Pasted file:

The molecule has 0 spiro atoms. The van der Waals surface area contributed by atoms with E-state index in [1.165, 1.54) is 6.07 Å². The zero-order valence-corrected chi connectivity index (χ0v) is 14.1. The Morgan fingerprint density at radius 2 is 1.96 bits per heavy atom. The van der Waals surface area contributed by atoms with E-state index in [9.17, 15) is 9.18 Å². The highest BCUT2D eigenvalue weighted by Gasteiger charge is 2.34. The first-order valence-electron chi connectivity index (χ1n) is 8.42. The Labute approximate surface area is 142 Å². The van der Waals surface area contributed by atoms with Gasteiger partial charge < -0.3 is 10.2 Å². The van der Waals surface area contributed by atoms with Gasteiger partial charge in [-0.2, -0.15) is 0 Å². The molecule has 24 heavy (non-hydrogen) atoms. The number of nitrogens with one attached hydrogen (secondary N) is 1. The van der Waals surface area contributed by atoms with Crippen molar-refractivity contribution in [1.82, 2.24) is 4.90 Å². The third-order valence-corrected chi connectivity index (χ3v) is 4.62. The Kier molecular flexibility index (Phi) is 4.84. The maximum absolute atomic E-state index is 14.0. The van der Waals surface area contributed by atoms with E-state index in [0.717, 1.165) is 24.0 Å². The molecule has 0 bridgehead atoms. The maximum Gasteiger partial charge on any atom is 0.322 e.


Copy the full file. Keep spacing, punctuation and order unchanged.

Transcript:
The molecule has 0 spiro atoms. The van der Waals surface area contributed by atoms with E-state index in [1.165, 1.54) is 6.07 Å². The zero-order valence-corrected chi connectivity index (χ0v) is 14.1. The Morgan fingerprint density at radius 2 is 1.96 bits per heavy atom. The van der Waals surface area contributed by atoms with E-state index in [9.17, 15) is 9.18 Å². The highest BCUT2D eigenvalue weighted by Gasteiger charge is 2.34. The first-order valence-electron chi connectivity index (χ1n) is 8.42. The Labute approximate surface area is 142 Å². The van der Waals surface area contributed by atoms with Gasteiger partial charge < -0.3 is 10.2 Å². The van der Waals surface area contributed by atoms with Gasteiger partial charge in [-0.2, -0.15) is 0 Å². The molecule has 24 heavy (non-hydrogen) atoms. The number of nitrogens with one attached hydrogen (secondary N) is 1. The van der Waals surface area contributed by atoms with Crippen molar-refractivity contribution in [1.82, 2.24) is 4.90 Å². The third-order valence-corrected chi connectivity index (χ3v) is 4.62. The Kier molecular flexibility index (Phi) is 4.84. The maximum absolute atomic E-state index is 14.0. The van der Waals surface area contributed by atoms with E-state index in [0.717, 1.165) is 24.0 Å². The molecule has 0 bridgehead atoms. The maximum Gasteiger partial charge on any atom is 0.322 e.